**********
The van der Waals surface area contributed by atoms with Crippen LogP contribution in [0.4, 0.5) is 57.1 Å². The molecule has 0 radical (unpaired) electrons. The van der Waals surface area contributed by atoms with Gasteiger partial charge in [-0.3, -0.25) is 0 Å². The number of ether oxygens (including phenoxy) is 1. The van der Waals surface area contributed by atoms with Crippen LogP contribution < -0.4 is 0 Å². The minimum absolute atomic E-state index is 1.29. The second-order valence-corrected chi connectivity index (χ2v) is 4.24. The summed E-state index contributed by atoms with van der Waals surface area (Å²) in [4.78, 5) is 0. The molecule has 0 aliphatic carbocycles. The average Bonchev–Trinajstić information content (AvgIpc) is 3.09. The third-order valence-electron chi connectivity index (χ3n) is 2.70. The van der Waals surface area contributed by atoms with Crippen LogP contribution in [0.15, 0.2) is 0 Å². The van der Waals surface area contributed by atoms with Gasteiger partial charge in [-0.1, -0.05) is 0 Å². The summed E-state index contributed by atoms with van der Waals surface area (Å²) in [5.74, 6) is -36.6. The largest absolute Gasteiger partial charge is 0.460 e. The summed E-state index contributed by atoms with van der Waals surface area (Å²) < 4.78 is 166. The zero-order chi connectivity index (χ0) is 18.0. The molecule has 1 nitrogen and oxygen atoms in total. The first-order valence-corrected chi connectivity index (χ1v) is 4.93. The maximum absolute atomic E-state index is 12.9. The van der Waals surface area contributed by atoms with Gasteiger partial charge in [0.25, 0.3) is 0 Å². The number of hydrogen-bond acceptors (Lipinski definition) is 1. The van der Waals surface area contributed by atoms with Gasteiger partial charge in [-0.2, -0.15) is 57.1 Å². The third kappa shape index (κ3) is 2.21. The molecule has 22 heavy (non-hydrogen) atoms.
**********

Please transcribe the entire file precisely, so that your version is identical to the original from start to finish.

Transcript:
The van der Waals surface area contributed by atoms with Crippen LogP contribution in [0.4, 0.5) is 57.1 Å². The molecule has 0 radical (unpaired) electrons. The van der Waals surface area contributed by atoms with Gasteiger partial charge in [-0.3, -0.25) is 0 Å². The number of ether oxygens (including phenoxy) is 1. The van der Waals surface area contributed by atoms with Crippen LogP contribution < -0.4 is 0 Å². The minimum absolute atomic E-state index is 1.29. The second-order valence-corrected chi connectivity index (χ2v) is 4.24. The summed E-state index contributed by atoms with van der Waals surface area (Å²) in [4.78, 5) is 0. The molecule has 0 aliphatic carbocycles. The average Bonchev–Trinajstić information content (AvgIpc) is 3.09. The third-order valence-electron chi connectivity index (χ3n) is 2.70. The van der Waals surface area contributed by atoms with Crippen LogP contribution in [0.15, 0.2) is 0 Å². The van der Waals surface area contributed by atoms with Gasteiger partial charge in [-0.1, -0.05) is 0 Å². The summed E-state index contributed by atoms with van der Waals surface area (Å²) in [5.74, 6) is -36.6. The largest absolute Gasteiger partial charge is 0.460 e. The summed E-state index contributed by atoms with van der Waals surface area (Å²) < 4.78 is 166. The zero-order chi connectivity index (χ0) is 18.0. The molecule has 1 nitrogen and oxygen atoms in total. The first-order valence-corrected chi connectivity index (χ1v) is 4.93. The maximum absolute atomic E-state index is 12.9. The van der Waals surface area contributed by atoms with Gasteiger partial charge in [0.25, 0.3) is 0 Å². The number of hydrogen-bond acceptors (Lipinski definition) is 1. The van der Waals surface area contributed by atoms with Gasteiger partial charge in [-0.2, -0.15) is 57.1 Å². The third kappa shape index (κ3) is 2.21. The molecule has 22 heavy (non-hydrogen) atoms.